FROM THE GROUND UP: Deer: Love them, hate them

White-tailed deer can be destructive to home gardens
White-tailed deer can be destructive to home gardens PHOTO BY PAMELA BAXTER

On October 2, 1959, the white-tailed deer (Odocoileus virginianus) was adopted as the state animal of Pennsylvania. No wonder: it is a beautiful, graceful animal and has played an important role in our forests for as long as there have been people living in them. Over half a century ago, who could foresee that this creature would become such a pest!

According to a 2001 report on white-tailed deer from the Pennsylvania State University, it’s estimated that when European settlers first arrived here, there were 8 to 10 deer per square mile, their numbers held in check by large predators: mountain lions, wolves, people. With increased food needs from a growing population and with no regulations, the deer were quickly over-hunted. It’s hard to imagine today, but by the end of the 1800s “very few deer remained in Pennsylvania.”

This prompted the formation of the PA Game Commission in 1895. The Commission established game lands to restore wildlife populations, enacted a law to protect does, and actually brought in deer from other states. The Penn State report also recounts how forests rebounded after being heavily logged; prime deer habitat was restored.

What has all this meant for deep populations? According to the report, “In 2001, Pennsylvania had an estimated 1.5 million deer — about 30 deer per square mile ... more than three times what the state had before European settlement.” Add continued pressure on habitat created by suburban sprawl, and we find that for many people deer are now more annoying than charming: squeezed by habitat loss, deer have turned out to be connoisseurs of the plants found in the average suburban yard.

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Deer also love what’s growing in our vegetable gardens. For years, I never had to worry about this. However, with the continued encroachment of housing developments on habitat, deer started showing up in my garden. They’d leave their “calling cards” — that distinctive hoof print, along with their droppings. They also left with plenty of my hard-earned produce.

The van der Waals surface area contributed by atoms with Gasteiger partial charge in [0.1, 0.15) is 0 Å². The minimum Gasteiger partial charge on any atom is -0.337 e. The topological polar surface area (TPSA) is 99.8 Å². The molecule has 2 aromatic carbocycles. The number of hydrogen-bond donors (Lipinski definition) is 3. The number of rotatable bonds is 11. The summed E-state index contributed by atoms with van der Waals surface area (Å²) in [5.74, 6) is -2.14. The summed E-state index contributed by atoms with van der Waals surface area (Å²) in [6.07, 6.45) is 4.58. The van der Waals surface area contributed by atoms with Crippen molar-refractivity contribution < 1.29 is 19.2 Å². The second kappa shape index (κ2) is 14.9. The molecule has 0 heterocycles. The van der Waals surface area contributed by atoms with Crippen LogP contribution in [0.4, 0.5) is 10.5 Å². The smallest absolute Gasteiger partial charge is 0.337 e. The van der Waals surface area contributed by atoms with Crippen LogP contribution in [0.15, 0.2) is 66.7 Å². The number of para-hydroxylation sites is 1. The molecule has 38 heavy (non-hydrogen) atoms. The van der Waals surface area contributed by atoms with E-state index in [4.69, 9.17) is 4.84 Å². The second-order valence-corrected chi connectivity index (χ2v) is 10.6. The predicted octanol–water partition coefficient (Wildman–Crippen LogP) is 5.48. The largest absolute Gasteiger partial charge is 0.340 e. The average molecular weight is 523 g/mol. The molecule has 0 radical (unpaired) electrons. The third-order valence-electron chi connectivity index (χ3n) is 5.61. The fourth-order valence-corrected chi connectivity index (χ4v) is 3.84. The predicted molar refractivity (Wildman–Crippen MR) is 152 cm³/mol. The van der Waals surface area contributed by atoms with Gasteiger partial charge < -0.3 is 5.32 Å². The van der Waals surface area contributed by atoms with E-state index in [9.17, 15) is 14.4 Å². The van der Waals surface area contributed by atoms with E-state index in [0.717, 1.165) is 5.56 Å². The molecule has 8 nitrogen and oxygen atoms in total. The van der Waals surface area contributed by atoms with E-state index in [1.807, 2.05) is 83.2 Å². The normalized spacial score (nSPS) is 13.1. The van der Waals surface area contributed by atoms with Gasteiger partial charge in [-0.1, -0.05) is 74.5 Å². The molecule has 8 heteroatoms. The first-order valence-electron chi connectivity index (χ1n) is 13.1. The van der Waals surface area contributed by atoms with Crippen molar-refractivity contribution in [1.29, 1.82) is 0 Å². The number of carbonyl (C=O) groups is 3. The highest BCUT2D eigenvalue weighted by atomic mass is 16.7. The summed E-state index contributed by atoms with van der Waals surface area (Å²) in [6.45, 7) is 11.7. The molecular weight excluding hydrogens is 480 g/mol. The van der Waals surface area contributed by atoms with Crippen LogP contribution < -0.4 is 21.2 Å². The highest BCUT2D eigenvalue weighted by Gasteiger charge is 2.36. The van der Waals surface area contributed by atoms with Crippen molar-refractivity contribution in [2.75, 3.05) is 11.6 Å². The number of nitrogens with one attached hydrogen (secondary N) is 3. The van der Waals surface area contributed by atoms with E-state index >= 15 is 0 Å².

Fortunately, protecting crops from deer is fairly easy. You can put hoop frames over your planting beds and cover them with chicken wire, or even go to the trouble of putting up an 8-foot mesh fence around the perimeter. But if pressed for time, you can simply drape floating row covers over the plants and tack them down with “staples.” (For crops that need to be pollinated, you’ll want to pull back the covers during the day until the fruits start forming.)

Protecting landscape plants is more challenging. I know some people who have put up fencing around their entire yard, but this is expensive and not always sightly. It does mean that you don’t have to worry about protecting individual plants.

In the absence of physical barriers, keeping hungry deer away from your plants requires diligence; much more effort than I’m willing to exert. Motion-activated sprinklers and lights must be continually relocated so that the deer don’t get de-sensitized to them. Products containing predator urine or other nasty-smelling substances must be reapplied at regular intervals and especially after rainstorms.

One remedy that I have not seen promoted is working with our legislators to get some of the deer laws changed; for instance, the one that protects does. As the Penn State report notes, absent the predators of yesteryear, “Hunting is the single most important way to keep the deer herd in balance.”

Deer hunting is also big business. The October/November 2012 issue of Organic Gardening reported that “Americans spend $7 billion annually—on equipment, travel, taxes, and licenses—to hunt and photograph the country’s most common large mammal.”

“In the mid-1990s, one scientist credited the ruminant herbivores with $367 million in damages annually through their destruction of emerging seedlings in Pennsylvania forests. For home gardeners ... the costs can’t be calculated.”

Pam Baxter is an avid organic vegetable gardener who lives in Kimberton. Direct e-mail to pamelacbaxter@gmail.com, or send mail to P.O. Box 80, Kimberton, PA 19442. Join the conversation at “Chester County Roots,” a Facebook page for gardeners in the Delaware Valley. Go to Facebook, search for Chester County Roots, and “like” the page. To receive notice of updates, click or hover on “Liked” to set your preferences.